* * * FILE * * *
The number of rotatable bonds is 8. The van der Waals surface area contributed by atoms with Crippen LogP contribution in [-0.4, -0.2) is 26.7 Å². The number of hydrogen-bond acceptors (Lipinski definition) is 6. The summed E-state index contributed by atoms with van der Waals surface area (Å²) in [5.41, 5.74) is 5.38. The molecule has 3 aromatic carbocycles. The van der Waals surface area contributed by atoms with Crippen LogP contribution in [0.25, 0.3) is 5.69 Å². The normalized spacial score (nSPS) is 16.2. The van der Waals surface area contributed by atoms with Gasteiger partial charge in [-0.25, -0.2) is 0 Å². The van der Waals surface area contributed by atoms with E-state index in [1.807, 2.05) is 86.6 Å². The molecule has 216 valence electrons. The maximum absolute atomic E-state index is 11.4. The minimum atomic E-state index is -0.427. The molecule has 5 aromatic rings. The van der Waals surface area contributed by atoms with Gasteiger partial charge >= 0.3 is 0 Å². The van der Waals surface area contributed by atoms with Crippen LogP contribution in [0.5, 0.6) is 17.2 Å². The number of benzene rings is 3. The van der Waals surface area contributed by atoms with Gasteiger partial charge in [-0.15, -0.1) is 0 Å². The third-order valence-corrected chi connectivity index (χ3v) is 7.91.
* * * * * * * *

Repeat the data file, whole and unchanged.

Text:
The number of rotatable bonds is 8. The van der Waals surface area contributed by atoms with Crippen LogP contribution in [-0.4, -0.2) is 26.7 Å². The number of hydrogen-bond acceptors (Lipinski definition) is 6. The summed E-state index contributed by atoms with van der Waals surface area (Å²) in [5.41, 5.74) is 5.38. The molecule has 3 aromatic carbocycles. The van der Waals surface area contributed by atoms with Crippen LogP contribution in [0.25, 0.3) is 5.69 Å². The normalized spacial score (nSPS) is 16.2. The van der Waals surface area contributed by atoms with Gasteiger partial charge in [-0.25, -0.2) is 0 Å². The van der Waals surface area contributed by atoms with E-state index in [1.807, 2.05) is 86.6 Å². The molecule has 216 valence electrons. The maximum absolute atomic E-state index is 11.4. The minimum atomic E-state index is -0.427. The molecule has 5 aromatic rings. The van der Waals surface area contributed by atoms with Gasteiger partial charge >= 0.3 is 0 Å². The van der Waals surface area contributed by atoms with Crippen LogP contribution in [0.5, 0.6) is 17.2 Å². The number of benzene rings is 3. The van der Waals surface area contributed by atoms with Gasteiger partial charge in [-0.15, -0.1) is 0 Å². The third-order valence-corrected chi connectivity index (χ3v) is 7.91.